Help > Search > Search engine features and options

Search engine features and options

Learn about Geneanet’s powerful search engine options and informative search results screen.

Table of contents

The Geneanet search engine has a user-friendly interface and advanced options to help you find your ancestors in our database! Note that a Geneanet Premium membership is required to access most advanced options.

Searching an online database as large as Geneanet’s is an iterative process. If you are lucky, you get a good “hit” in your first search. However, more often, you will need to refine a search and rerun it a few times with different settings (adding or omitting a name, using wildcards, applying a filter, …) until you have reduced search results to a manageable number of records to inspect.

Settings for some of these features can be configured with the “Preferences” button at the upper right of the fresh search screen, or after a search, in the search box to the left.

Alerts: After a search, you can use the red “Create New Alert” button at the upper right to be automatically informed when your search query finds new records or individuals. Geneanet is constantly adding new collections and members build their trees and contribute indexes and archives, so it’s very useful to be informed if you get a search alert. Go to “Search” menu / “Your alerts” to edit your alert.

Search all records

The search engine is your key tool for finding ancestors by name in Geneanet family trees and collections. Note however that our Genealogy Library (over 3 billion individuals indexed) has a separate search screen. A search in the Genealogy Library is also available at the bottom of any search results screen. Note that not all search criteria you have configured carry over to the Genealogy Library search.

Name variants

You can search name variants while excluding some names from the search query.

For example, if you are searching the Bonhams but not the Bonham Carters, enter ‘Bonham’ in the name field and enter ‘Carter’ in the names to exclude.

The search engine will search the name exactly as you have entered it. However, if you check the “Name Variants” box, common alternate spellings of a name will also be searched. For a last name, click the (Configure) link to see the known alternate spellings; you can exclude each of the known variants, and add a new variant to the list if you wish. To cover even more variants (historical misspellings for example), use wildcard characters.

The red dot indicates that these options are active, to remind you that they will apply to the search.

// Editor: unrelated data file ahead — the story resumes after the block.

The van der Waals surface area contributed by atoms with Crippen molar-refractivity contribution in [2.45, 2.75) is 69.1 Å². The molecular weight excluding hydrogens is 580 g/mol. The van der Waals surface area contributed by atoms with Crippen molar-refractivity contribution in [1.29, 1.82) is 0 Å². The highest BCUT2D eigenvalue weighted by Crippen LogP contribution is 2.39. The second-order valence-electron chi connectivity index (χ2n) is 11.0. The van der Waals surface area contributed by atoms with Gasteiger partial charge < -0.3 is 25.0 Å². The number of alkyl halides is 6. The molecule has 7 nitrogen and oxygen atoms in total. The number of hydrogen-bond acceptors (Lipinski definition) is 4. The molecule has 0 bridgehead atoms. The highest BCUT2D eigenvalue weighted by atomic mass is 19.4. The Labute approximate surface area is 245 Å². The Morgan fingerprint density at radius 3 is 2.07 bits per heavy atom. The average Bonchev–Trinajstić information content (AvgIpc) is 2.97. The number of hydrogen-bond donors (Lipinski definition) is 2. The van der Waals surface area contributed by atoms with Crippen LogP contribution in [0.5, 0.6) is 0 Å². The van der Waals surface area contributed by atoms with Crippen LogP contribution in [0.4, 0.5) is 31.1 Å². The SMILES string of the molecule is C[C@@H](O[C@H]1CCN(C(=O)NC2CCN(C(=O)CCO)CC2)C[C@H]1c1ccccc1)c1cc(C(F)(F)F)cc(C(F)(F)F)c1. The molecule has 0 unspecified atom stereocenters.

Reverse: Note that if you enter a spouse, after running the search query a first time, you can return to the search screen and switch the spouses for a new search with the “Reverse” link located near the spouse’s first name. This is useful since sometimes more data is available about a spouse and can lead you to indexes and archives or trees.

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Wildcard characters

Spellings of names and places were not standardized until the late 19th century, and historical handwritten documents may have had misspellings or been incorrectly transcribed decades later. This may be why you have difficultly finding an individual: ‘Reeves’ transcribed as ‘Feeves’ for example. Wildcards give you great flexibility in locating these records, beyond the known variants of a name.

Use an asterisk character (*) to replace zero or more characters in the name or place fields. For example, ‘ba*ter’ will search for ‘baxter’, ‘backster’, etc. This wildcard cannot be used as the first character.

Use a question mark (?) to replace exactly one character in the name or place fields. For example, ‘mari?’ will search for ‘marie’, ‘maria’, etc. This wildcard can be used as the first character. Note however that this wildcard will not match the ’empty string’ (no character), in other words ‘mat?hew’ will match ‘matthew’ but not ‘mathew’. Use the asterisk in this case, which matches the ’empty string’ since it replaces zero or more characters.

You may use more than one wildcard. For example, ‘?i*erman?’ will match ‘Zimmermann’, Zimermann’, ‘Timmermans’, ‘Libermann’, etc., but not ‘Zimmerman’. Add a trailing asterisk instead of a question mark to match both ‘-man’ and ‘-mann’ endings (as well as ‘-mand’ or ‘-mang’, etc.). Place example: ‘du?barton*’ will match Dunbarton, Dumbarton, and Dunbartonshire.

Nearby places

If the place (municipality: town, village, district, or city) you have entered is in the Geneanet places database, you can automatically search in nearby places up to 200 km (about 120 miles). The search results screen may show you a small map with the search area.

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Multiple places